A common concern amongst beginner ZCers – and also a sneer at them from the plantatarians – is that the weight lost on a zero-carb/LCHF way of eating is mainly water and muscle.
The continued existence of this myth – which I could easily have devoted a ‘Vegan Pork Pie’ to – is down to the ‘victory of dogma over data‘ as Messrs Volek and Phinney put it. For example, a scientist may design a study to run for two weeks, knowing full well that if it ran for, say, six weeks the results would not look the way they wanted them to look. Or a scientist may choose not to publish ’embarrassing data’, fairly safe in the knowledge that for the most part peer-reviewers won’t go the extra mile and join the dots.
So bad science can turn into misinformation that in turn becomes woven into the fabric of our understanding of nutrition. Threads such as the evils of saturated fat, the dangers of red meat, the necessity to consume fibre… we all seem to have absorbed information – or misinformation – in all these areas.
This ‘muscle and water’ myth comes from, as Volek and Phinney say, a 1976 study on composition of weight loss, a study that has been cited well over 100 times in peer-reviewed literature in order to reference and promote the study’s conclusions, which were that most of the weight lost on a LCHF diet is water and lean tissue and hence LCHF is a disaster for healthy weight loss. First, the difference in lean tissue lost by the subjects, which was over a mere 10-day period, itself a red flag for the validity of a nutrition study, was not statistically significant, yet the authors incorrectly claimed that there was more lean tissue loss on LCHF. Second, the subjects were given very low amounts of sodium each day, when it was known that starvation or severe carb restriction accelerates sodium excretion, resulting in heavy water loss.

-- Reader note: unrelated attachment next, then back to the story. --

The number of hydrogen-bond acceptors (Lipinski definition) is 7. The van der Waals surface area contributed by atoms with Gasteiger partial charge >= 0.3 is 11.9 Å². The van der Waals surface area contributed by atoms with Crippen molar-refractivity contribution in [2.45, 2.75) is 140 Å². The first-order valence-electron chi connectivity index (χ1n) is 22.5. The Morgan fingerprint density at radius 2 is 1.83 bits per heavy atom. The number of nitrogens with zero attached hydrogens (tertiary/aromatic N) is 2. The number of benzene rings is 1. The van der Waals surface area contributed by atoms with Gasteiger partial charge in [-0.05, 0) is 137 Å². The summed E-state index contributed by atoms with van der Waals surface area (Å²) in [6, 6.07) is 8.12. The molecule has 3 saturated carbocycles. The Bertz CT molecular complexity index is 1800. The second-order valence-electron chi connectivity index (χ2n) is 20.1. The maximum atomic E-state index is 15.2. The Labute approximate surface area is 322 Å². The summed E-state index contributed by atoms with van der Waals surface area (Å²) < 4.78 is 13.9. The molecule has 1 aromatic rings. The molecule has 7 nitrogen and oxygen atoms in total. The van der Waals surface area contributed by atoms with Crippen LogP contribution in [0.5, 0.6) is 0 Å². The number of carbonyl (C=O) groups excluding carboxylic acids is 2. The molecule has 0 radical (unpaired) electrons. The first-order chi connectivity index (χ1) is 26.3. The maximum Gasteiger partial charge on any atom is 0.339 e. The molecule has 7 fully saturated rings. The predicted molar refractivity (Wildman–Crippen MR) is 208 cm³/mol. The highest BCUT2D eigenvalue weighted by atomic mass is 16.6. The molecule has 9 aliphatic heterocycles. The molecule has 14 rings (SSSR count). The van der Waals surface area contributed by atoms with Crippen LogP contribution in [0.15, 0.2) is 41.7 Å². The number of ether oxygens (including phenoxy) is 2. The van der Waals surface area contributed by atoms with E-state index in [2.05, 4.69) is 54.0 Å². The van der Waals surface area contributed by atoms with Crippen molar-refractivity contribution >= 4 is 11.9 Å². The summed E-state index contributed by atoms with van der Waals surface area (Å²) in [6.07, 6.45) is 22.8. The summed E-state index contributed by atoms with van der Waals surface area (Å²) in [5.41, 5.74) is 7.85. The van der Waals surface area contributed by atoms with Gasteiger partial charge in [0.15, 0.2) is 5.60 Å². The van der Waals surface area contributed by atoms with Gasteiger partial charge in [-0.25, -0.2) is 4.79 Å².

A similar, but much better designed study a few years later gave its subjects 5g of sodium per day, and found no difference in water weight loss between LCHF and moderate carb, low fat groups. Not only that but the low-carb diet gave better preservation of lean tissue than than the higher carb diet. This study was carried out over 6-8 weeks, not 10 days, to add to its sensible, real-world approach, and despite this it has not been cited as often as the earlier study.
So that’s one reason why so much of our early weight loss is ‘water weight’: many people don’t take in enough sodium as they cut the carbs. Every gram of glycogen – the fuel derived from dietary carbohydrate – has to be stored in the body with a about two grams of water. We can store around 500g of glycogen, plus 2g of water/g carbs = 1500g in glycogen and water, or 1.5kg of potential weight fluctuation (more if you are a well-trained, high-carbing athlete). Fat cells, on the other hand, are stored with minimal water. As you become fat-adapted, then, and maintain good levels of sodium, your water weight fluctuation should be less.
So to sum up: when you ditch the carbs, only the first load of weight loss will include water – thereafter it’s fat (and most likely no lean tissue). Before you are fat-adapted, and in a low-sodium environment, you will shed water. But you will be shedding fat, too. So if you lose 5kg in weight in the the first 4 weeks of changing your diet, say, it’s likely that early on a lot of that was water, probably around 2.5kg, and hence 2.5kg fat. A week later and you’ve lost a total of 6kg, say, well now you’ve shed 3.5kg of fat. And if you stay with it for 20 more weeks and lose 0.5kg per week, all of those subsequent 10kg will be body fat and none of it will be muscle or water.
As with everything ZC-related, persistence and patience are key. And, just as important, be prepared to question where those voices saying ‘Eat veg, eat fibre, eat Olivio’ come from, and where the information comes from. If it’s anti-zero-carb, then it most likely was plucked from the scientist’s backside. One of the aims of this blog is to help you overcome these voices, so shout if you think I might be able to help clarify something you’re unclear on.
Till next time.